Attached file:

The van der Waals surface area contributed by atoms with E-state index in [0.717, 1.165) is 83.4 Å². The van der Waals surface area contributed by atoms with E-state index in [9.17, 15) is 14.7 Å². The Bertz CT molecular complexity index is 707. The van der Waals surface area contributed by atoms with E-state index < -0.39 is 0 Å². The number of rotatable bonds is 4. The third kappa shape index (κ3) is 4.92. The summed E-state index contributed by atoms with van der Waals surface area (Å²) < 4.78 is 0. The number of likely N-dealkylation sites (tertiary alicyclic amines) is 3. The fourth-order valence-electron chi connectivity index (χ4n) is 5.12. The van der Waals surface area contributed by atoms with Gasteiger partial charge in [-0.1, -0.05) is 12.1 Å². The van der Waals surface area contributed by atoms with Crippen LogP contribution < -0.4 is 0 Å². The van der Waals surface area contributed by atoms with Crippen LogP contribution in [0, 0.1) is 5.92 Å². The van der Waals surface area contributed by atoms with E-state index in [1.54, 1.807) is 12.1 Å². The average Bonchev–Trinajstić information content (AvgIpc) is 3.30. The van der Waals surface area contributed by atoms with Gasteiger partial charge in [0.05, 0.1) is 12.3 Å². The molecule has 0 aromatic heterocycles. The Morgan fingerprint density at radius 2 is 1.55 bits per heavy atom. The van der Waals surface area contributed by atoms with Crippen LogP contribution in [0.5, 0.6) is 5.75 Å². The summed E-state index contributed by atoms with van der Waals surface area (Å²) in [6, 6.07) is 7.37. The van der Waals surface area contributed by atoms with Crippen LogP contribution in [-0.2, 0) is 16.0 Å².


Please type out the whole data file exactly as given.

The van der Waals surface area contributed by atoms with E-state index in [0.717, 1.165) is 83.4 Å². The van der Waals surface area contributed by atoms with E-state index in [9.17, 15) is 14.7 Å². The Bertz CT molecular complexity index is 707. The van der Waals surface area contributed by atoms with E-state index < -0.39 is 0 Å². The number of rotatable bonds is 4. The third kappa shape index (κ3) is 4.92. The summed E-state index contributed by atoms with van der Waals surface area (Å²) < 4.78 is 0. The number of likely N-dealkylation sites (tertiary alicyclic amines) is 3. The fourth-order valence-electron chi connectivity index (χ4n) is 5.12. The van der Waals surface area contributed by atoms with Gasteiger partial charge in [-0.1, -0.05) is 12.1 Å². The van der Waals surface area contributed by atoms with Crippen LogP contribution < -0.4 is 0 Å². The van der Waals surface area contributed by atoms with Crippen LogP contribution in [0, 0.1) is 5.92 Å². The van der Waals surface area contributed by atoms with E-state index in [1.54, 1.807) is 12.1 Å². The average Bonchev–Trinajstić information content (AvgIpc) is 3.30. The van der Waals surface area contributed by atoms with Gasteiger partial charge in [0.05, 0.1) is 12.3 Å². The molecule has 0 aromatic heterocycles. The Morgan fingerprint density at radius 2 is 1.55 bits per heavy atom. The van der Waals surface area contributed by atoms with Crippen LogP contribution in [0.5, 0.6) is 5.75 Å². The summed E-state index contributed by atoms with van der Waals surface area (Å²) in [6, 6.07) is 7.37. The van der Waals surface area contributed by atoms with Crippen LogP contribution in [-0.2, 0) is 16.0 Å².